After last Thursday’s discouraging loss in Oklahoma City, Joakim Noah was asked whether he still believed the Bulls, losers of four straight games at the time, were still a playoff team.
“Yeah, no question,” the All-Star center defiantly responded. “Losing’s hard, we’re going through a lot of adversity right now, but I’m proud of this team because there’s no give-up and there’s nobody giving up. We’re just going to keep improving, keep getting better. There’s a lot of basketball left. We’ve just got to keep going.”
Noah seems a lot more realistic in the aftermath of Saturday night’s home win over Cleveland, a game in which the Bulls put together one of their more complete outings of the season, shooting a season-high field-goal percentage, while playing smothering defense against an improved Cavaliers squad. But more than the Bulls playing at a high level on a nightly basis and getting the likes of starters Kirk Hinrich, Jimmy Butler and All-Star small forward Luol Deng back, the sad state of the Eastern Conference makes Noah seem prophetic in advance.
[NOTES: Gibson receives flop warning]
It’s one thing to just say, “Oh, the East is bad,” without seriously analyzing the conference. The Bulls are currently in ninth place, one spot out of the playoff race at this early juncture of the season. But with their upcoming slate—three days off before taking on an underachieving Brooklyn team on Christmas Day, then two more days of rest before hosting a solid, but not overwhelmingly good Dallas squad—giving them a chance to get back bodies and only one game against a team presently above .500, Atlanta, in the next month’s worth of games, it’s not unfeasible that they can make up some ground.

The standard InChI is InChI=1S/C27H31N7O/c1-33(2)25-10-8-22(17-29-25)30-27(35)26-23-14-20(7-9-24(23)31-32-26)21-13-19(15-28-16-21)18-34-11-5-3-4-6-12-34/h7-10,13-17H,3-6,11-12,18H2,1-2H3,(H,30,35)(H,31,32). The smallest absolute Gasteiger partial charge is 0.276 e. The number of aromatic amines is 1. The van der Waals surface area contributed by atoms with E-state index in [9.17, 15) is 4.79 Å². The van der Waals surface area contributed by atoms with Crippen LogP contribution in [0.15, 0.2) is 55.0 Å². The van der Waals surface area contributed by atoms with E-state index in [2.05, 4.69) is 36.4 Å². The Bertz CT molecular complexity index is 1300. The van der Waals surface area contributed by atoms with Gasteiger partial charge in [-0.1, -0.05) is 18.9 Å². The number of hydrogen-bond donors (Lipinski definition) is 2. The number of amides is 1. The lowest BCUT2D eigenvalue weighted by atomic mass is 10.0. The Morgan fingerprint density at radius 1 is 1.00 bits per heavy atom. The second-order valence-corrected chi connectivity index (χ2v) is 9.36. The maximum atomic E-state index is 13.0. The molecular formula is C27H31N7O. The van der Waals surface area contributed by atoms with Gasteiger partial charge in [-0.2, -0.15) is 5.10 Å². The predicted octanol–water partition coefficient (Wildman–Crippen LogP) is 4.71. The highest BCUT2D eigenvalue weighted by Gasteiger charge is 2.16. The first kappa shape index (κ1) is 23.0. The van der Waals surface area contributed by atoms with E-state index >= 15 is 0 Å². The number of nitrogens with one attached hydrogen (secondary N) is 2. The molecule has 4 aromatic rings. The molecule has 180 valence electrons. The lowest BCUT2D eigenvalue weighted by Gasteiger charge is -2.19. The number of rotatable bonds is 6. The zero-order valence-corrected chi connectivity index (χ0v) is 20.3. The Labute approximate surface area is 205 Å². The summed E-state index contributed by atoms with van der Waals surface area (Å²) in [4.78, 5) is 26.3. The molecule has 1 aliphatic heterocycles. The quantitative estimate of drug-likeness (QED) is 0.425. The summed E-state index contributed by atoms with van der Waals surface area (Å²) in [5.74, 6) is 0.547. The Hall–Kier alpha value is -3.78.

Yes, these are the same Bulls who just came off a stretch where they lost 13 out of 16 games, but look around the East: Brooklyn just lost its best player, All-Star center Brook Lopez, for the season with a broken foot; it’s no secret that Toronto is shopping starting guards Kyle Lowry and DeMar DeRozan, in an effort to obtain better positioning for the much-ballyhooed 2014 NBA Draft; the triumvirate of Washington, Detroit and Cleveland are just now learning how to win games; and it wouldn’t surprise anybody if overachievers like Atlanta, Charlotte and Boston hit a rough patch.
This is not to say that recent acquisition D.J. Augustin is some kind of savior—though it wouldn’t be surprising to see him hold on to the starting point-guard job after Hinrich’s return, let alone be back in a Bulls uniform next season and beyond, given that Hinrich’s contract is up after the season and the diminutive Augustin could be an affordable option—or Deng and Butler will dramatically transform the team’s fortunes after they come back, as we saw they couldn’t single-handedly turn things around after returning from injuries last week.
But it’s a long season and assuming the team’s widespread significant injuries don’t continue—at some point, it has to end, right?—the Bulls are a lot more equipped for adversity than some of the aforementioned squads, many of which have new cores that were assembled over the summer, not to mention new coaches, who are experiencing various degrees of success.